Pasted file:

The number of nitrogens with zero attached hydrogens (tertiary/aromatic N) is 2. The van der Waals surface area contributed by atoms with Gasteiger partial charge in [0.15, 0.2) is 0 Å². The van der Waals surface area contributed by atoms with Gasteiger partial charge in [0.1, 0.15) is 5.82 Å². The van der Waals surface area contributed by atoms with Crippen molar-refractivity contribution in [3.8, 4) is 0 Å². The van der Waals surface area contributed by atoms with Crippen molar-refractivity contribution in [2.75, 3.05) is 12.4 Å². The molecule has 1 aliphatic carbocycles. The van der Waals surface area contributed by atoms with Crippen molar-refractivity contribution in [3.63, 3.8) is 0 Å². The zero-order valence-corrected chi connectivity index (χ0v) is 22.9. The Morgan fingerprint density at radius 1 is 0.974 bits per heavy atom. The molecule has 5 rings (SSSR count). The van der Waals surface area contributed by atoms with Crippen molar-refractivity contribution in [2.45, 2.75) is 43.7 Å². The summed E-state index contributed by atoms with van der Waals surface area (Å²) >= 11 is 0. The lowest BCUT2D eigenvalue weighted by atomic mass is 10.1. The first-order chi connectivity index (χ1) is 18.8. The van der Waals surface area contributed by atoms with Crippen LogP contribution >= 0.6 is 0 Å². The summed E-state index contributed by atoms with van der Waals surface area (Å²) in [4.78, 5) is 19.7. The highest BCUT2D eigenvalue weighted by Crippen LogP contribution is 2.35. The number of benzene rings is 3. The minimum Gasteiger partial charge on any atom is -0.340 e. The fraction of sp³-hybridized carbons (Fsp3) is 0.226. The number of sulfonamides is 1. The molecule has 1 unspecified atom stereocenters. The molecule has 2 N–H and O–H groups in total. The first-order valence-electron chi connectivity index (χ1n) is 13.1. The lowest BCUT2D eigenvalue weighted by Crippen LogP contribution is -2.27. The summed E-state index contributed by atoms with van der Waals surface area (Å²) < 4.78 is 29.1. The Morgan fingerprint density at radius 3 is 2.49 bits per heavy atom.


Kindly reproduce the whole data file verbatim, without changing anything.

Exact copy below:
The number of nitrogens with zero attached hydrogens (tertiary/aromatic N) is 2. The van der Waals surface area contributed by atoms with Gasteiger partial charge in [0.15, 0.2) is 0 Å². The van der Waals surface area contributed by atoms with Gasteiger partial charge in [0.1, 0.15) is 5.82 Å². The van der Waals surface area contributed by atoms with Crippen molar-refractivity contribution in [3.8, 4) is 0 Å². The van der Waals surface area contributed by atoms with Crippen molar-refractivity contribution in [2.75, 3.05) is 12.4 Å². The molecule has 1 aliphatic carbocycles. The van der Waals surface area contributed by atoms with Crippen molar-refractivity contribution in [3.63, 3.8) is 0 Å². The zero-order valence-corrected chi connectivity index (χ0v) is 22.9. The Morgan fingerprint density at radius 1 is 0.974 bits per heavy atom. The molecule has 5 rings (SSSR count). The van der Waals surface area contributed by atoms with Crippen molar-refractivity contribution in [2.45, 2.75) is 43.7 Å². The summed E-state index contributed by atoms with van der Waals surface area (Å²) >= 11 is 0. The lowest BCUT2D eigenvalue weighted by atomic mass is 10.1. The first-order chi connectivity index (χ1) is 18.8. The van der Waals surface area contributed by atoms with Crippen LogP contribution >= 0.6 is 0 Å². The summed E-state index contributed by atoms with van der Waals surface area (Å²) in [4.78, 5) is 19.7. The highest BCUT2D eigenvalue weighted by Crippen LogP contribution is 2.35. The number of benzene rings is 3. The minimum Gasteiger partial charge on any atom is -0.340 e. The fraction of sp³-hybridized carbons (Fsp3) is 0.226. The number of sulfonamides is 1. The molecule has 1 unspecified atom stereocenters. The molecule has 2 N–H and O–H groups in total. The first-order valence-electron chi connectivity index (χ1n) is 13.1. The lowest BCUT2D eigenvalue weighted by Crippen LogP contribution is -2.27. The summed E-state index contributed by atoms with van der Waals surface area (Å²) < 4.78 is 29.1. The Morgan fingerprint density at radius 3 is 2.49 bits per heavy atom.